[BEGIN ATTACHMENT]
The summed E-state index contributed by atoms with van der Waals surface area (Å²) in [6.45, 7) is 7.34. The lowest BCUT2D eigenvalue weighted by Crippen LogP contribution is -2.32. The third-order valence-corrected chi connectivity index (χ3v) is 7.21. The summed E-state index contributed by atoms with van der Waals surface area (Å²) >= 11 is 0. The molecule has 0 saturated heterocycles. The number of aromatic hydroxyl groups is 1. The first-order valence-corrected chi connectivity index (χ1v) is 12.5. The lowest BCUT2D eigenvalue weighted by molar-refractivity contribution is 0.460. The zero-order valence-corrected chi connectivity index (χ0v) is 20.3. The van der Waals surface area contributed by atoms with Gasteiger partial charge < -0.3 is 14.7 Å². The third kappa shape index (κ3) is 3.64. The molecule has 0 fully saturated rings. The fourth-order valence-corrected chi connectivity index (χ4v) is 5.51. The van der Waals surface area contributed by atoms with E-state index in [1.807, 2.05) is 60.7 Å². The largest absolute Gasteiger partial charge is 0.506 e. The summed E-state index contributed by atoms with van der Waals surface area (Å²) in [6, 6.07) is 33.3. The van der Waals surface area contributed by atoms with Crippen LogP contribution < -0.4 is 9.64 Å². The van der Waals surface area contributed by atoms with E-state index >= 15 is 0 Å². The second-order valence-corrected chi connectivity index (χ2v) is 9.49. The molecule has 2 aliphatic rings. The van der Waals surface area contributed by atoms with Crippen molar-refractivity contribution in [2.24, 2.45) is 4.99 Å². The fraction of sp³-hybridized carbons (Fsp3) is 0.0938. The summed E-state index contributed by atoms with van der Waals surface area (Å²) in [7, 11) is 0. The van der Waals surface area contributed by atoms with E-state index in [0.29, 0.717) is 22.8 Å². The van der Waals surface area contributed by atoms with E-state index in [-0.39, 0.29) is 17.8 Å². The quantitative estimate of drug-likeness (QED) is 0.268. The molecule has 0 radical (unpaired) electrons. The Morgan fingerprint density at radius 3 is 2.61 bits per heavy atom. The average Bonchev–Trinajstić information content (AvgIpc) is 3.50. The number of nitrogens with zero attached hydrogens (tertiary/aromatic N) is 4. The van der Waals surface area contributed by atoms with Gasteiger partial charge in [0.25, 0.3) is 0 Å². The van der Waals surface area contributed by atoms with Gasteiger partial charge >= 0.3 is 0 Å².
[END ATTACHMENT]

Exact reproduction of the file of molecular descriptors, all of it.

The summed E-state index contributed by atoms with van der Waals surface area (Å²) in [6.45, 7) is 7.34. The lowest BCUT2D eigenvalue weighted by Crippen LogP contribution is -2.32. The third-order valence-corrected chi connectivity index (χ3v) is 7.21. The summed E-state index contributed by atoms with van der Waals surface area (Å²) >= 11 is 0. The molecule has 0 saturated heterocycles. The number of aromatic hydroxyl groups is 1. The first-order valence-corrected chi connectivity index (χ1v) is 12.5. The lowest BCUT2D eigenvalue weighted by molar-refractivity contribution is 0.460. The zero-order valence-corrected chi connectivity index (χ0v) is 20.3. The van der Waals surface area contributed by atoms with Gasteiger partial charge < -0.3 is 14.7 Å². The third kappa shape index (κ3) is 3.64. The molecule has 0 fully saturated rings. The fourth-order valence-corrected chi connectivity index (χ4v) is 5.51. The van der Waals surface area contributed by atoms with E-state index in [1.807, 2.05) is 60.7 Å². The largest absolute Gasteiger partial charge is 0.506 e. The summed E-state index contributed by atoms with van der Waals surface area (Å²) in [6, 6.07) is 33.3. The van der Waals surface area contributed by atoms with Crippen LogP contribution < -0.4 is 9.64 Å². The van der Waals surface area contributed by atoms with E-state index >= 15 is 0 Å². The second-order valence-corrected chi connectivity index (χ2v) is 9.49. The molecule has 2 aliphatic rings. The van der Waals surface area contributed by atoms with Crippen molar-refractivity contribution in [2.24, 2.45) is 4.99 Å². The fraction of sp³-hybridized carbons (Fsp3) is 0.0938. The summed E-state index contributed by atoms with van der Waals surface area (Å²) in [7, 11) is 0. The van der Waals surface area contributed by atoms with E-state index in [0.29, 0.717) is 22.8 Å². The van der Waals surface area contributed by atoms with E-state index in [-0.39, 0.29) is 17.8 Å². The quantitative estimate of drug-likeness (QED) is 0.268. The molecule has 0 radical (unpaired) electrons. The Morgan fingerprint density at radius 3 is 2.61 bits per heavy atom. The average Bonchev–Trinajstić information content (AvgIpc) is 3.50. The number of nitrogens with zero attached hydrogens (tertiary/aromatic N) is 4. The van der Waals surface area contributed by atoms with Gasteiger partial charge in [0.25, 0.3) is 0 Å². The van der Waals surface area contributed by atoms with Gasteiger partial charge >= 0.3 is 0 Å².